The area is full of character, but it’s not edgy. Neither are my characters in Hampstead Fever. If you want edgy, you’d be better off reading Irvine Welsh or Chuck Palahniuk.

The people in my books have relatable problems, and Hampstead means different things to each one of them. For Harriet, the area is aspirational. She is a freelance journalist who finds it increasingly hard to pay her bills. Commissioning editors for the magazines she writes for don’t want well thought out features. They prefer pieces like “What’s My Bottom Line?” (the topic is literally pants). Harriet does her best but is overawed by all the successful authors and journalists in London NW3.

At 40, Laure is a first-time mum who panics every time her toddler develops a new symptom. Her partner works long hours and there’s no extended family, so Laure’s parenting guidance comes from books and the uber-competitive mothers at toddler group. Alas, Laure is so wound up in her child that she has little time to spare for her partner.

I think many readers will identify with single mum Karen. Her style is the opposite of helicoptering. I call it submarine parenting. She has four children ranging in age from six to 12 and is facing an early menopause, so energy is at a premium. No wonder Karen lacks the enthusiasm for a suitable relationship.

There are plenty of men in Hampstead Fever too, like Geoff who’s a doctor, and Sanjay who works as a fundraiser. Laure’s partner Dan is now an up-and-coming chef at a new restaurant in the heart of Hampstead Village. It’s the perfect place for a trendy bistro, but Dan complains he’s not paid enough, so, rather than use one of the existing restaurants as a setting, it seemed fairer to make up a new one. But I sited it in Flask Walk, a very real street.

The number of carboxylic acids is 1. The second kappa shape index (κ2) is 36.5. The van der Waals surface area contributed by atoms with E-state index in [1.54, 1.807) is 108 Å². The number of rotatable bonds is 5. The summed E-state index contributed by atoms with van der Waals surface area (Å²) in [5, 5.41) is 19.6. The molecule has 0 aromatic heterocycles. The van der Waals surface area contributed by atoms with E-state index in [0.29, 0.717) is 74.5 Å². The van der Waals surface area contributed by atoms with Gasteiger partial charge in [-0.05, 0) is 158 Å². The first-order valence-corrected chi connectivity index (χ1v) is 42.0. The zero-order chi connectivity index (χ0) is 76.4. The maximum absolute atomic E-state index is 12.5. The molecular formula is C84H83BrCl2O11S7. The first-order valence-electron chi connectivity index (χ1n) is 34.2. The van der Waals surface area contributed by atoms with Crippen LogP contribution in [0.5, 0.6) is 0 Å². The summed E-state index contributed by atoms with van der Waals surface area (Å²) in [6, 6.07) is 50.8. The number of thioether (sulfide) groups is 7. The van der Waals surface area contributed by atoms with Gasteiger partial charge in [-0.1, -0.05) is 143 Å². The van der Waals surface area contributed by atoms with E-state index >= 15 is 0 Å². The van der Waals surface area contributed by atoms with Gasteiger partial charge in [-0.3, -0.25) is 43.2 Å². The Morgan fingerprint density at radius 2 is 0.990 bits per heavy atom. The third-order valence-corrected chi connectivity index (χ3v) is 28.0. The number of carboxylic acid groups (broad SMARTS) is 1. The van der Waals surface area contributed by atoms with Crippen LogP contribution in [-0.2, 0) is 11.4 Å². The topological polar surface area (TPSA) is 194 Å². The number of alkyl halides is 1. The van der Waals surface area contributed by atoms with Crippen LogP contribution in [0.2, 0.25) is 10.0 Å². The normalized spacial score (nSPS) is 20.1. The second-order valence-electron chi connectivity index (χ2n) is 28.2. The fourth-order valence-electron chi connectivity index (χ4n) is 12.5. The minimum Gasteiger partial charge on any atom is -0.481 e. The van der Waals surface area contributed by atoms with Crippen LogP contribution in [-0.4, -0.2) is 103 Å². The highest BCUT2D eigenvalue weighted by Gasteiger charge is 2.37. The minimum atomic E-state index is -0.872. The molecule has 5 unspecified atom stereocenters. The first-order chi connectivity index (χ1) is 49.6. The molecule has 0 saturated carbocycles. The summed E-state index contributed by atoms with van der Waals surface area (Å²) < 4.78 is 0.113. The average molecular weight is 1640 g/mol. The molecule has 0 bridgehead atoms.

A plus is that I live in Hampstead. Researching a location involves little more than a brisk walk, unlike, say, a writer in the UK who chose Venice as her setting.

I wanted my new author photo to fit in with the locale, but as I discovered you can’t always take one when and where you want. Hampstead Heath proved a little windy and wet on the day, which wouldn’t have been right for a book set in mid-summer.

My photographer got me to pose in the street near the Freud Museum. While the connotations may be a little heavy for my brand of contemporary fiction, the building is attractive. Alas, I hadn’t bargained on the crowds of people arriving to pay homage to the father of psycho-analysis. The Freud Museum doesn’t open till noon, so they were outside, waiting to be shown in to worship at the great man’s couch (yes, it’s still there in his study). One of the prospective visitors had even brought a suitcase, so there he was, on the pavement with his baggage. Now that would have been a great picture.

Hampstead Fever was released on June 30 and available on ebook platforms and in bookshops.